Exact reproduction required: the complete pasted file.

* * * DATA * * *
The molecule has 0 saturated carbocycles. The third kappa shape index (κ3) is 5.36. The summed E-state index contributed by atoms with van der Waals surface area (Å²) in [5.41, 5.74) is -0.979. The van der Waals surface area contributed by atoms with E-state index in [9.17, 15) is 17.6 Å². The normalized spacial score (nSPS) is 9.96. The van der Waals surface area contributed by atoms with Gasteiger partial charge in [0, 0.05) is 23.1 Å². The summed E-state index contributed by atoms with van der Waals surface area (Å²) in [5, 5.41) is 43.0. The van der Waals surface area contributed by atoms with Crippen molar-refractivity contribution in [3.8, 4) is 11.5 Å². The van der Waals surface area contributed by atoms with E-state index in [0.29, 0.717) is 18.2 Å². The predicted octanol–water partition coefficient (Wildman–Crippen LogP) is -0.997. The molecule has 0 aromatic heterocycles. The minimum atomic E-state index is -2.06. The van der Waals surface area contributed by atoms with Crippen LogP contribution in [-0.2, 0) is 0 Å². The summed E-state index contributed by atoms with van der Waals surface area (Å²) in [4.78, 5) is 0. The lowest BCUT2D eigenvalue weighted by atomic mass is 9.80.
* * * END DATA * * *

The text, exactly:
The molecule has 0 saturated carbocycles. The third kappa shape index (κ3) is 5.36. The summed E-state index contributed by atoms with van der Waals surface area (Å²) in [5.41, 5.74) is -0.979. The van der Waals surface area contributed by atoms with E-state index in [9.17, 15) is 17.6 Å². The normalized spacial score (nSPS) is 9.96. The van der Waals surface area contributed by atoms with Gasteiger partial charge in [0, 0.05) is 23.1 Å². The summed E-state index contributed by atoms with van der Waals surface area (Å²) in [5, 5.41) is 43.0. The van der Waals surface area contributed by atoms with Crippen molar-refractivity contribution in [3.8, 4) is 11.5 Å². The van der Waals surface area contributed by atoms with E-state index in [0.29, 0.717) is 18.2 Å². The predicted octanol–water partition coefficient (Wildman–Crippen LogP) is -0.997. The molecule has 0 aromatic heterocycles. The minimum atomic E-state index is -2.06. The van der Waals surface area contributed by atoms with Crippen LogP contribution in [-0.2, 0) is 0 Å². The summed E-state index contributed by atoms with van der Waals surface area (Å²) in [4.78, 5) is 0. The lowest BCUT2D eigenvalue weighted by atomic mass is 9.80.